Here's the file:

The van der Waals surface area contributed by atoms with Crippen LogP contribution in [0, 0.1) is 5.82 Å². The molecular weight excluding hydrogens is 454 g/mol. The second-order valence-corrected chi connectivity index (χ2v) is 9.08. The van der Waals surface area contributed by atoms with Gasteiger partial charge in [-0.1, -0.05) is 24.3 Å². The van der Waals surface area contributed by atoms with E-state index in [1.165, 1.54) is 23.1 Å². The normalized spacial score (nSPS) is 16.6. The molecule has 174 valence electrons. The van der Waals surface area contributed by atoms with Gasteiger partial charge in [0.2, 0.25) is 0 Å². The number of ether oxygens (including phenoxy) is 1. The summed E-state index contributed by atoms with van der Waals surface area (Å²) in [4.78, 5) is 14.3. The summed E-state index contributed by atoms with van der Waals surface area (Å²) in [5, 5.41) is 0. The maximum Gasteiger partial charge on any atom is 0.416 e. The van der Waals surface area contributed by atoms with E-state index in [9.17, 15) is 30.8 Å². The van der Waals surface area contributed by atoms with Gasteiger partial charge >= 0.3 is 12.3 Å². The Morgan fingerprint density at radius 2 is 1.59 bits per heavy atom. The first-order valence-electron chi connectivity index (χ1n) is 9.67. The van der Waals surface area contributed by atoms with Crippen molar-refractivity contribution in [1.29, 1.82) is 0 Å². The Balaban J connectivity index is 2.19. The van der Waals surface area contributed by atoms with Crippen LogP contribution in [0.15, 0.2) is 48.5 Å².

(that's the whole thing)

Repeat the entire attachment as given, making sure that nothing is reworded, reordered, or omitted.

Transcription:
The van der Waals surface area contributed by atoms with Crippen LogP contribution in [0, 0.1) is 5.82 Å². The molecular weight excluding hydrogens is 454 g/mol. The second-order valence-corrected chi connectivity index (χ2v) is 9.08. The van der Waals surface area contributed by atoms with Gasteiger partial charge in [-0.1, -0.05) is 24.3 Å². The van der Waals surface area contributed by atoms with E-state index in [1.165, 1.54) is 23.1 Å². The normalized spacial score (nSPS) is 16.6. The molecule has 174 valence electrons. The van der Waals surface area contributed by atoms with Gasteiger partial charge in [0.2, 0.25) is 0 Å². The number of ether oxygens (including phenoxy) is 1. The summed E-state index contributed by atoms with van der Waals surface area (Å²) in [4.78, 5) is 14.3. The summed E-state index contributed by atoms with van der Waals surface area (Å²) in [5, 5.41) is 0. The maximum Gasteiger partial charge on any atom is 0.416 e. The van der Waals surface area contributed by atoms with E-state index in [9.17, 15) is 30.8 Å². The van der Waals surface area contributed by atoms with Gasteiger partial charge >= 0.3 is 12.3 Å². The Morgan fingerprint density at radius 2 is 1.59 bits per heavy atom. The first-order valence-electron chi connectivity index (χ1n) is 9.67. The van der Waals surface area contributed by atoms with Crippen molar-refractivity contribution in [1.29, 1.82) is 0 Å². The Balaban J connectivity index is 2.19. The van der Waals surface area contributed by atoms with Crippen LogP contribution in [0.15, 0.2) is 48.5 Å².